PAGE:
Friday, April 28, 2017

How Did the Low Temperatures Affect My Wheat?

Sandra Wick, Crop Production Agent

Wow……only in Kansas! We can easily go from 70 degrees F one day to below freezing the next! Our wheat crop likes these abrupt temperatures about as much as we do!!!! Which is not at all!!! So the temperatures during the morning of April 27 dropped below freezing and into the lower 30’s or upper 20’s in most of the state. The lowest measured temperature was 24 degrees F in north central Kansas (Scandia, Republic Co.), where temperatures were below 32 degrees F for as long as 7.3 hours. The Post Rock Extension District has three weather stations which are in Jewell, Mitchell and Osborne counties. At these locations, temperatures were below 32 degrees F for 3.8 hours in Jewell Co., 6.2 hours in Mitchell Co. and 7 hours in Osborne Co.

The effects of a freeze event on the wheat crop will depend on whether the event matches critical sensitive stages of crop development and on several micro-climate factors which are field-specific according to Dr. Romulo Lollato, K-State Research and Extension Wheat specialist. So the areas of the state that would be the most vulnerable to injury based on the wheat development stages, would be northcentral, central and southwest Kansas. These counties reported temperatures cold enough to potentially damage the wheat due to their current growth stages.

Lollato explains that the actual freeze damage potential will be very field specific and depend on several micro-climate factors. Low areas of the fields might experience colder temperatures than those reported at nearby weather stations. Similarly, increased wind speed might help warmer air make its way into the canopy, decreasing freeze injury potential. On the other hand, low wind speed might allow the canopy’s micro-climate temperatures to decrease more than those measured at nearby weather stations. Similarly, warm soils might help buffer some of the cold temperatures experienced in certain fields.

Soil temperature, which is affected by soil moisture status and by the presence of crop residue on the soil surface, can potentially help buffer cold temperatures. Moist soils will be able to hold warm temperatures better than dry soils. The majority of our area has good soil moisture in the profile due to the recent rainfall events, which could help decrease the actual cold damage experienced.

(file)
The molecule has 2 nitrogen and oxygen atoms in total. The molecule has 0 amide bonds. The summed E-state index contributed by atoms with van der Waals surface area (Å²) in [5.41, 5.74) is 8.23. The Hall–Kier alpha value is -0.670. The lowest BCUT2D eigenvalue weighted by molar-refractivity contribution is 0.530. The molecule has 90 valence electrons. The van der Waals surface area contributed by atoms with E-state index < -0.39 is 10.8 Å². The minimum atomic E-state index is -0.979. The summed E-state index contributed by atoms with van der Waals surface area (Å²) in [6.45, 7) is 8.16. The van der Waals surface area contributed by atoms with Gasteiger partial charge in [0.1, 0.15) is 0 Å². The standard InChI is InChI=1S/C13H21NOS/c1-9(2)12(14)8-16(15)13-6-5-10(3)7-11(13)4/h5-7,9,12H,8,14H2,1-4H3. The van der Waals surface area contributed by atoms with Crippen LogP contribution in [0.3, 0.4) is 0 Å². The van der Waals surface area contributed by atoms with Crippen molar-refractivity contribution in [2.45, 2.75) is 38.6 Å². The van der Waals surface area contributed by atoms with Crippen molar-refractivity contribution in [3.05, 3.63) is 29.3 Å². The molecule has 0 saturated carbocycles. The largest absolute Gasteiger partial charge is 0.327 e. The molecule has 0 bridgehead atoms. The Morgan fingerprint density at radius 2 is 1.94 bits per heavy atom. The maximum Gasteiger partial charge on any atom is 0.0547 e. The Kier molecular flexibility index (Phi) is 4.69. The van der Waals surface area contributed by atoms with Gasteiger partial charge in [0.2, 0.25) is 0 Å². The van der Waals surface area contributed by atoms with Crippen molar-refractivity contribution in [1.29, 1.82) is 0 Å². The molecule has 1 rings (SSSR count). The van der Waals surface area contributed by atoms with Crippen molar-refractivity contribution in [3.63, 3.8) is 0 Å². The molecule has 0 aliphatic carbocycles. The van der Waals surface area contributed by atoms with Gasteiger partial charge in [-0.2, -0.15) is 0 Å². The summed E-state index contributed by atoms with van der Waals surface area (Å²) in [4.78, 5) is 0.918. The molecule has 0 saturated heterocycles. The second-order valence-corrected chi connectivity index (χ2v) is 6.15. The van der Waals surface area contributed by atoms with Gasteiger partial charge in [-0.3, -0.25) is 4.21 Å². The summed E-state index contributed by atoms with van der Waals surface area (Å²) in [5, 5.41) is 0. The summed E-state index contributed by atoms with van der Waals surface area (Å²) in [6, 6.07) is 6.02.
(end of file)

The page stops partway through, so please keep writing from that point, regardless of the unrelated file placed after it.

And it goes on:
Below are a few guidelines for each of the growth stages of the wheat and freeze damage symptoms to look for:

Boot. In this stage, wheat can be injured if temperatures drop down into the mid to upper 20’s for several hours. Injury is more likely if this occurs repeatedly and if it is windy at night. Temperatures at these levels were measured in parts of southwest Kansas and in north central Kansas. In north central Kansas, the majority of the fields are at boot stage currently and could sustain injury, as temperatures were as low as 24 degrees F. To detect injury, producers should wait several days, after it has warmed up, and then split open some stems and look at the developing head. If the head is green or light greenish in color and seems firm, it is most likely going to be fine. If the head is yellowish and mushy, that’s a sign of freeze injury.

Freeze injury at the boot stage causes a number of symptoms when the heads are enclosed in the sheaths of the flag leaves. Freezing may trap the spikes inside the boots so that they cannot emerge normally. When this happens, the spikes will remain in the boots, split out the sides of the boots, or emerge base-first from the boots.

Sometimes heads emerge normally from the boots after freezing, but remain yellow or even white instead of their usual green color. When this happens, all or part of the heads have been killed. Frequently, only the male parts (anthers) of the flowers die because they are more sensitive to low temperatures than the female parts. Since wheat is self-pollinated, sterility caused by freeze injury results in poor kernel set and low grain yield.

It’s possible for some of the spikelets to be alive and a healthy dark green while other spikelets on the same head are damaged. If a spikelet flowers normally and the kernels on that spikelet develop normally, then the head is at least partially viable and will produce grain (unless it freezes again, of course).

Awns beginning to appear. If the awns have begun to appear, there can be significant injury to the heads if temperatures reach about 30 degrees or lower for several hours. The heads may fully exert from the boot, but few, if any, of the spikelets may pollinate normally and fill grain. Damaged heads from a freeze at this stage of growth may seem green and firm at first glance, but the floral parts will be yellowish and mushy. Field reports from north central Kansas indicate that more advanced fields were at this stage as of April 25; thus, the low temperatures measured during the morning of April 27 could most likely have caused damage to fields in this situation.

In addition to all the information provided above, be watching for any freeze damage to lower stems. If the damage is severe enough, the plants will eventually lodge. Actual damage, if any, will not become apparent until temperatures have warmed back up for several days and growth has resumed.